I was out to coffee with a friend and we were discussing gender equality in the church, or the lack there of. Recently, I went through the membership process at my own church. It’s a newer establishment still finding its bearings, and rooted within the Evangelical Church. I grew up nondenominational and find it ironic that I wound up at a church that identifies with a denomination notorious for its lack of gender equality. In the membership course, what is referred to as “secondary theology” was briefly discussed (albeit with a 10-foot pole mentality) specifically, the theology of gender roles. The short and skinny of it: I attend a church that believes there are certain roles meant solely for men; teaching, eldership, the usual culprits. But men and women are still equal, even though, you know, they can’t do the same things. So my friend asked, “Why are you at a church that doesn’t support the equality of both men and women?” She was hinting, fearfully, that I was okay with it, or worse, passive. My answer? It’s complicated. But here are a few of my reasons:
These days there is more emphasis on marriage and family than ever. My social media feeds are full of articles and posts about gay marriage, sex in couple relationships, the struggles and joys around creating a healthy Christian marriage, the sadness of miscarriage, the intricacies of parenting, the wars around household chores. I could […]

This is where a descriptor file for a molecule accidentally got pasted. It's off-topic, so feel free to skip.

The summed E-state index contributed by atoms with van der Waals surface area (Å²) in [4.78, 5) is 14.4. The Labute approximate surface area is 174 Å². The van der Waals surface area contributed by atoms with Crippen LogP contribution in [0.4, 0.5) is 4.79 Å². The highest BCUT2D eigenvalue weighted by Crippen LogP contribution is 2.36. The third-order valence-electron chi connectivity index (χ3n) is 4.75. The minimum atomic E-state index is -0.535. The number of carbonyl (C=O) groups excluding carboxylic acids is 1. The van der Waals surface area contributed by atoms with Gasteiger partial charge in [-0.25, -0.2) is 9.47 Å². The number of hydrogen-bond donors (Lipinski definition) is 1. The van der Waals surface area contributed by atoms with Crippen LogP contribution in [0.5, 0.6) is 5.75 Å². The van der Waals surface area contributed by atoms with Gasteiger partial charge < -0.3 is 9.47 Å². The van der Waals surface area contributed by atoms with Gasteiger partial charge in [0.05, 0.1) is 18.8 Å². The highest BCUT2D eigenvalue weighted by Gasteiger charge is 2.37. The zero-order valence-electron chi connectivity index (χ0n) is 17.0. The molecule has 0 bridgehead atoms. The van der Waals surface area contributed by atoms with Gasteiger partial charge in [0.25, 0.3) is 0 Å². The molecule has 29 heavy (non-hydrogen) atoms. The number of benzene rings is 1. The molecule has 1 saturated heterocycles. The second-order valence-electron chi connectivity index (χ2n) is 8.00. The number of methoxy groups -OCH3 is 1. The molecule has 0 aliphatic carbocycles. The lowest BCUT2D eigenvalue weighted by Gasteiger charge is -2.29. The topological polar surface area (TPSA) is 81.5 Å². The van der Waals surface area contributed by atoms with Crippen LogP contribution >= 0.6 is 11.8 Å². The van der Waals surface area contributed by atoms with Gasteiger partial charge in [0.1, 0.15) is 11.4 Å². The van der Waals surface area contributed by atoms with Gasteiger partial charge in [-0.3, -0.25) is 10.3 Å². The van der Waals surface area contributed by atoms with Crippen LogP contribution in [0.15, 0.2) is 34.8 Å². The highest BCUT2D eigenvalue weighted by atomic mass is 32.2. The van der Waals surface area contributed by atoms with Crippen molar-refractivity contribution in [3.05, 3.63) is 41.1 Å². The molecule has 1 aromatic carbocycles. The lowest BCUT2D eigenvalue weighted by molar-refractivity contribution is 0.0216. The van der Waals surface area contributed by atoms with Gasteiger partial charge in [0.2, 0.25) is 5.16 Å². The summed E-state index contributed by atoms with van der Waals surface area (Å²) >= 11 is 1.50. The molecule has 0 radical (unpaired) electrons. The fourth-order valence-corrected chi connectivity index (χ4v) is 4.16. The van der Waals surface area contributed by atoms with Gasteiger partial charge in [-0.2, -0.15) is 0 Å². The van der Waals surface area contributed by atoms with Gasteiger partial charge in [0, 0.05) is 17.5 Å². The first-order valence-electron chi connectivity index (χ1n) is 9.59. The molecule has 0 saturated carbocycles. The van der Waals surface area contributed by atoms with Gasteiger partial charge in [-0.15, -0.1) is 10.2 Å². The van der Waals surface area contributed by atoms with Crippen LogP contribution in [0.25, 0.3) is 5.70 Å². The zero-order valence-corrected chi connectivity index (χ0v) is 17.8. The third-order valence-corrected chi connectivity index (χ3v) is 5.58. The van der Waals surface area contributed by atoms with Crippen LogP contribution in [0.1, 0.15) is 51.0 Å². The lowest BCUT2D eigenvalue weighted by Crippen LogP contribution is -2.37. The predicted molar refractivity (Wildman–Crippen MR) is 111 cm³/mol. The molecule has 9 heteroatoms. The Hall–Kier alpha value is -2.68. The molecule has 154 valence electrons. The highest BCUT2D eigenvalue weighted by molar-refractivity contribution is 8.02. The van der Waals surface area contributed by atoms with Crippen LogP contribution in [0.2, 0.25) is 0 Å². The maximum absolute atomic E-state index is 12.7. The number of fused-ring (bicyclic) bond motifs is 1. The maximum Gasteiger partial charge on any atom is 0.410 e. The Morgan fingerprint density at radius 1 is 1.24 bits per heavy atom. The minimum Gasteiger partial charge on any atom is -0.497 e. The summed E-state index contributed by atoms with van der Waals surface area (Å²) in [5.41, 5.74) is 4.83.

Something I’ve come to understand is that singleness is a high price to ask of people.
I was single for a long time before my girlfriend said yes to my awkward proposal (thankfully), and so I have some realization of what it means to be single in a sub-culture within a larger and highly sexualized American culture. To constantly be fed a steady stream of images and products designed to inflame and provoke and yet maintain sexual celibacy is not easy.
And when Christian culture prioritizes marriage over singleness, we make things even more difficult by unwittingly illustrating that our single brothers and sisters are unwanted, or worse, unneeded.
So how can the church integrate and empower our single brothers and sisters? I offer three suggestions, though many more could and probably should be added.
Today’s post by Sarah Hyde is part of a synchro-blog called “We Are The Other” over at SheLovesMagazine.com. There are some powerful stories posted already, so be sure to wander over there in the next few days!
The moment won’t soon leave my memory.
I was sitting in the audience of my church, which I adore, listening to the announcements. The male pastor began explaining a new discipleship and leadership program designed to train believers to go into ministry. I shared a look with my roommate, whispering to her, “Wow, I would love to do this!” She smiled and nodded excitedly… and that’s when I heard just one sentence that removed any possibility of my participation.
I looked around, scanning the reactions of other churchgoers, but I was the only one who seemed to feel shattered in that one word: men.
God points to our role and relationship in the Church being defined through a spiritual identity, not a biological one.